Daily Blog 08/27/2012
Hong Kong action cinema – Wikipedia, the free encyclopedia
Hong Kong action cinema is the principal source of the Hong Kong film industry’s global fame. It combines elements from the action film, as codified by Hollywood, with Chinese storytelling and aesthetic traditions, to create a culturally distinctive form that nevertheless has a wide transcultural appeal. In recent years, the flow has reversed somewhat, with American and European action films being heavily influenced by Hong Kong genre conventions.
The first Hong Kong action films favoured the wuxia style, emphasizing mysticism and swordplay, but this trend was politically suppressed in the 1930s and replaced by styles in which films depicted more down-to-earth unarmed kung fu, often featuring folk hero Wong Fei Hung. Post-war cultural upheavals led to a second wave of wuxia films with highly acrobatic violence, followed by the emergence of the grittier kung fu films for which the Shaw Brothers studio became best known. The 1970s saw the rise and sudden death of international superstar Bruce Lee. He was succeeded in the 1980s by Jackie Chan—who popularised the use of comedy, dangerous stunts, and modern urban settings in action films—and Jet Li, whose authentic wushu skills appealed to both eastern and western audiences. The innovative work of directors and producers like Tsui Hark and John Woo introduced further variety (for example, gunplay, triads and the supernatural). An exodus by many leading figures to Hollywood in the 1990s coincided with a downturn in the industry.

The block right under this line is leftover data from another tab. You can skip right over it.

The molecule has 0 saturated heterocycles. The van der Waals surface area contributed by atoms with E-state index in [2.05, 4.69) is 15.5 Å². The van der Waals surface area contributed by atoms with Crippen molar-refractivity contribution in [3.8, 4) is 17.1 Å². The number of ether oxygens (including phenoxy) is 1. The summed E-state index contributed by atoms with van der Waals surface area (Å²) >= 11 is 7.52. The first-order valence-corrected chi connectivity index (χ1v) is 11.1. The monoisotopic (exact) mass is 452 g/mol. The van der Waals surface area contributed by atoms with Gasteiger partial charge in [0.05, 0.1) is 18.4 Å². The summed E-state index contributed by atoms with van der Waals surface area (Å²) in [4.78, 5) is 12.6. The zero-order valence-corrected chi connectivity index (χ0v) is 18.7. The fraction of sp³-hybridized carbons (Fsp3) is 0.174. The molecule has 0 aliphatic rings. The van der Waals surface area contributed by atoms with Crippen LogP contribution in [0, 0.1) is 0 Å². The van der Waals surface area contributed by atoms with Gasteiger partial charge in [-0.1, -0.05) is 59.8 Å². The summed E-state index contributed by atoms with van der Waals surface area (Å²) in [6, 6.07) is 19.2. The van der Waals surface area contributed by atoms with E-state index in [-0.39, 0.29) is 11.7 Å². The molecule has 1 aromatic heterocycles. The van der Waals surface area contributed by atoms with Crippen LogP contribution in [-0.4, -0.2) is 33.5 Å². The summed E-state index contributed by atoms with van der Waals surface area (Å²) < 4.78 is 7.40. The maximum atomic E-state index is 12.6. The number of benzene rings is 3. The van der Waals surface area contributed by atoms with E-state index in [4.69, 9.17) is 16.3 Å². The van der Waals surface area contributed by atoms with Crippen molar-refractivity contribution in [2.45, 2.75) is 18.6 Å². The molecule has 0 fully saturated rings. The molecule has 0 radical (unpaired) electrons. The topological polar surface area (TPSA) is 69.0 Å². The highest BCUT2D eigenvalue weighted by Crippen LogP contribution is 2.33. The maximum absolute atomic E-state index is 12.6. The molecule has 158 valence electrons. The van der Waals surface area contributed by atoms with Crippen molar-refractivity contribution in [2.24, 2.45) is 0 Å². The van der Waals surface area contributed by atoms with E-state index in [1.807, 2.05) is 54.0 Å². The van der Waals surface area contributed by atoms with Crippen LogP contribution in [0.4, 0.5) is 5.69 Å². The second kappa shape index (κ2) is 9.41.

Shaw Brothers Studio – Wikipedia, the free encyclopedia
The Shaw Brothers Studio (Chinese: 邵氏片場), owned by Shaw Brothers (HK) Ltd., was the foremost and the largest movie production company of Hong Kong movies.
From their distribution base in Singapore where they founded parent company Shaw Organization in 1924, and as a strategic development of their movie distribution business in Southeast Asia, Sir Run Run Shaw (邵逸夫) and his third brother Runme Shaw (邵仁枚) founded South Sea Film (南洋影片) in 1930. It was later renamed Shaw Brothers Studio. The studio released Hong Kong’s first movie with sound 《白金龍》 (which translates as “platinum dragon”, or one of the slang terms for a pistol) in 1934.
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